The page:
Greg Rensmaag and his son Connor travelled from Maple Ridge to Victoria to join a hunter rally at the B.C. legislature Monday.

Greg Rensmaag and his son Connor travelled from Maple Ridge to Victoria to join a hunter rally at the B.C. legislature Monday.

Government unmoved by hunter protest

Share for non-resident hunters and their guides still too big, hunters tell Forests Minister Steve Thomson at legislature rally

VICTORIA – Hundreds of hunters, some wearing camouflage and blowing duck calls, gathered at the B.C. legislature Monday to protest the share of big-game hunting permits set aside for guide-outfitters and their out-of-province clients.

About 300 hunters and supporters attended the rally, bringing petitions with thousands of names to present in the legislature. The largest petition called for a limit of 10 per cent share of moose and elk allocated for non-resident hunters, and 15 per cent for mountain goats and grizzly bears, prized by trophy hunters.

It was the latest of a series of protests that began in December when the government announced an increase of limited-entry hunting opportunities for guide-outfitters.

Sean Richardson, president of the Oceola Fish and Game Club in the Okanagan, said with the resurgence of hunting popularity in B.C., the government is moving in the wrong direction by increasing commercialization of wildlife harvesting.

“We need to stop managing a diminishing resource through social management, and we need to start working towards making more wildlife,” Richardson said.

Forests Minister Steve Thomson said he understands the principle behind the ongoing protest, but the latest allocation decision was made after 10 years of discussions with resident hunters and guide-outfitters, and he is not prepared to change it again.

When the plan was announced in December, the government estimated that it represented a shift of 168 animals in limited-entry hunt areas from resident hunters to guide outfitters. After resident hunters and the B.C. Wildlife Federation objected, Forests Minister Steve Thomson announced in February that is being adjusted to a shift of about 60 animals to guide-outfitters. But the protests have continued.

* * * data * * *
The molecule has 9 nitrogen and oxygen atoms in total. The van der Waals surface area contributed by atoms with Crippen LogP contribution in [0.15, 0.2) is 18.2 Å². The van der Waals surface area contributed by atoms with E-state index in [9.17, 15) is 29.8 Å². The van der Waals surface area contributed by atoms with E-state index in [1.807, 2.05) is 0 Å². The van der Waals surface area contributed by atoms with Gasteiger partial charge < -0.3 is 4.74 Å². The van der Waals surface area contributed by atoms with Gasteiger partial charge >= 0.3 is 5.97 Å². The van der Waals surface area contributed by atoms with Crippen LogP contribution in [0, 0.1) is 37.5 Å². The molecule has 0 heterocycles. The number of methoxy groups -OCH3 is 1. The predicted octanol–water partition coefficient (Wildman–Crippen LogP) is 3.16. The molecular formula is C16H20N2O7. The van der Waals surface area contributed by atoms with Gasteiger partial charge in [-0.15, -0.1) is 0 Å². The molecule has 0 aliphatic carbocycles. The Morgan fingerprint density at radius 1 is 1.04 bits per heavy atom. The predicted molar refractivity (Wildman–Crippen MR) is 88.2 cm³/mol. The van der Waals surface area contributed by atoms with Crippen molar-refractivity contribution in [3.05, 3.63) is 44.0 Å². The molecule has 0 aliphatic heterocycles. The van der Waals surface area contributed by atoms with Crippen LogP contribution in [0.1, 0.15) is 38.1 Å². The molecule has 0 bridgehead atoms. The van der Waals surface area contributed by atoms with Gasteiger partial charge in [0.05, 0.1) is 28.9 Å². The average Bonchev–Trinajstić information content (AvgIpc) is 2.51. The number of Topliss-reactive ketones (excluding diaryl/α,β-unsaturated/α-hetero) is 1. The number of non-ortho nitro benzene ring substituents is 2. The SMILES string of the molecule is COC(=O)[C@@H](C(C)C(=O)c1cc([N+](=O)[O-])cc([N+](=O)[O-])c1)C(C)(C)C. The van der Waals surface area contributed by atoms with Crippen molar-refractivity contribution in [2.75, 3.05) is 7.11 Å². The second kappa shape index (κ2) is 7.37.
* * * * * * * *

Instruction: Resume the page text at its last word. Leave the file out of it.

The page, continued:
B.C. hunters are concerned that the share reserved for guide-outfitters is higher than anywhere else in North America. Under the latest policy for limited-entry hunts, that share is 20 per cent for elk, 20 or 25 per cent for moose depending on the restricted region, 35 per cent for mountain goat, and 40 per cent for grizzly bears.

Open season areas for moose and other animals remain in the southern Interior and northeast, where anyone can buy a license and tag to hunt. Abundant species such as mule deer, whitetail deer and black bear have no hunting quotas in any part of B.C.

Green Party MLA Andrew Weaver introduced legislation Monday that would require non-resident hunters to pack out the edible parts of grizzly bears they shoot in B.C. Trophy hunters should be subject to the same “eat what you kill” rules as resident hunters already face, he said.

 

Just Posted

The end of an Echo
The end of an Echo

Invermere Valley Echo shuts down operations in Columbia Valley

Creating a new narrative for Canal Flats

Economic development consultant hired, lists vision for next 90 days

Princeton wildfire phots courtesy of Debbie Lyon.
UPDATE: Crews battle as wildfires rage in B.C. Interior

Crews brace for another day on B.C. firelines as no let up is likely

VIDEO: B.C. wildfires by the numbers
VIDEO: B.C. wildfires by the numbers

Wildfires continue to engulf regions of B.C.’s forests and communities.

Aerial view south of Williams Lake Friday afternoon shows dry lightning storm passing over, leaving fire starts behind. Lightning sparked more than 100 new fires Friday. (Black Press)
VIDEO: More than 180 wildfires burning across B.C.

Firefighters from other provinces called in to assist

DTSS Grad March 2017
DTSS Grad March 2017

DTSS Grad March 2017

59 cats seized in Chase
59 cats seized in Chase

59 neglected and injured cats were seized from a property in Chase

(Flickr/Andreas Eldh)
Soundgarden singer Chris Cornell dead at age 52

The singer/songwriter passed away early Thursday morning in Detroit

Paying tribute to a primeval passage
Paying tribute to a primeval passage

Uninterrupted celebrates the Adams River sockeye run in an extraordinary way.

UPDATE: Pemberton Music Festival cancelled, no automatic refunds
UPDATE: Pemberton Music Festival cancelled, no automatic refunds

In the past, the music festival located in Pemberton drew large crowds last year of 180,000 fans

Photo by: WeissPaarz.com
Medical wait times cost B.C. patients $2,300 each

New Fraser Institute report places B.C. at second worst in costs associated with long wait times

UPDATE: 22 killed at Ariana Grande concert
UPDATE: 22 killed at Ariana Grande concert

Witnesses reported hearing two loud bangs coming from near the arena’s bars at about 10:35 p.m.

A university study finds that about nine per cent of Canada’s Grade 11 and 12 students – roughly 66,000 teens – have driven within an hour of drinking and 9.4 per cent drove after using marijuana.                                 Photo: Now-
Leader file
One in three Canadian high school students have rode with drinking drivers, study reveals

Nearly one in five rode with a driver who’d been smoking pot

Top court to hear federal government’s appeal on residential school records
Top court to hear federal government’s appeal on residential school records

A lower court judge ruled to destroy the stories after 15 years unless consent is given to preserve

Most Read